MUMBAI: Conventional cars will be phased out by the 2030 and will be replaced by green vehicle – the electric car in India. Electric car uses alternate fuel electricity instead of petrol or diesel. India will jump from Bharat State (BS) IV emission norms to BS VI by 2020.
He said, “I think this is a great opportunity for us. We will launch high-end cars and will follow up with other models. We will invest around Rs 3000 in the venture, which will start rolling out cars by 2020.”
Mahindra and Mahindra Ltd, the largest seller of electric cars in India, in May 2017 said that it has plans to invest directly or through its subsidiaries “in high-end electric powertrain technology as part of its plan for the future of mobility; and electrification of some of its existing and future products”.
State-run power giant NTPC has also entered into the new business segment of setting up charging stations for electric vehicles (EVs) and has installed first such points at its offices in Delhi and Noida. The objective in setting up EV charging points is to be part of promoting clean energy transportation.
Hinduja Group flagship Ashok Leyland has adopted a growth strategy for developing its electric vehicle business and significantly ramping up production in this regard. Last year Ashok Leyland introduced the first Made in India electric bus Circuit.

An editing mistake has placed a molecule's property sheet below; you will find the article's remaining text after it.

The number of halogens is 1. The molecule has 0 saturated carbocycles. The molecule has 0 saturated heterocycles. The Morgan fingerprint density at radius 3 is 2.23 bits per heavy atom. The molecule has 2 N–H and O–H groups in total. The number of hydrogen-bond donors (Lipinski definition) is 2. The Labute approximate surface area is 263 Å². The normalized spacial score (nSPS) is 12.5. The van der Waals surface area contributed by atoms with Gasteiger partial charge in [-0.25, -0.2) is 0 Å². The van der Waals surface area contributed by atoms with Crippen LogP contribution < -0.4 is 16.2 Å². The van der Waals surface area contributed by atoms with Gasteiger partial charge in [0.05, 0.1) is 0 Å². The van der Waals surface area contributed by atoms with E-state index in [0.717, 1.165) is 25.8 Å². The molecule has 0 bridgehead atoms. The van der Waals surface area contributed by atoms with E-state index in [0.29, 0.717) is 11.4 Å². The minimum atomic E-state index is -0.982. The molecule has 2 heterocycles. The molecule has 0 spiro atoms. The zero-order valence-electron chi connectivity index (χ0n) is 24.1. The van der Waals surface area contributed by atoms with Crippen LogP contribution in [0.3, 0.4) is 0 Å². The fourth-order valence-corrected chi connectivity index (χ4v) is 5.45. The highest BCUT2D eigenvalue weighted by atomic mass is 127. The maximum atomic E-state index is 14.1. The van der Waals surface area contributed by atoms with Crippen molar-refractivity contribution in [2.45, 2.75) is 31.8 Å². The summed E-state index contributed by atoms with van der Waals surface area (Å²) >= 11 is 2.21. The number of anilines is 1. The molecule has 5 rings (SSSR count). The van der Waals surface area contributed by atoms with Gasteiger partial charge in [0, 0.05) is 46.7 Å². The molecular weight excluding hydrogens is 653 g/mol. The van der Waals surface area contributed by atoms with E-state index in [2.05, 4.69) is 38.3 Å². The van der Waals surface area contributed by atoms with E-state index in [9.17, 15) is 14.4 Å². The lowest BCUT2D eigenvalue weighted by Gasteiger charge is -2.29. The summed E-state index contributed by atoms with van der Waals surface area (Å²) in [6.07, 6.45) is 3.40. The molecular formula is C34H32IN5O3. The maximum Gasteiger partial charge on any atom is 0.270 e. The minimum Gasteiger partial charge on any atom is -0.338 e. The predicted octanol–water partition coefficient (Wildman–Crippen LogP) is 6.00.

India Govt. wants to have 60 lakh electric and hybrid vehicles on the roads by the 2020 under the National Electric Mobility Mission Plan 2020 and Faster Adoption and Manufacturing of (Hybrid &) Electric Vehicles in India (FAME India Scheme).
On March 27, this year Union Minister of State (IC) for Power, Coal, New and Renewable Energy and Mines, Piyush Goyal, while addressing ‘World CoLference on Environment 2017’ said, “Talking about Prime Minister Narendra Modi’s vision for converting all vehicles in India to electric vehicles, Shri Goyal informed that the Prime Minister has directed a group of senior Ministers to lead the initiative and make sure that by 2030 most, if not all, vehicles in India are powered by electricity.”
The Minister has said that this conversion of traditional vehicles to electrical vehicles has a potential to save fossil fuels worth about $100 bn annually and prevent the dependence on imported petroleum products and reduce the pollution in cities by 80-90%.
According to IEA, India will need to sell more than 1 Crore electric cars in 2030, compared with the almost 13 lakh on the road worldwide in 2015. The goal also equals 10% of the 2030 target for electric vehicles on the road globally agreed to in the Paris climate talks.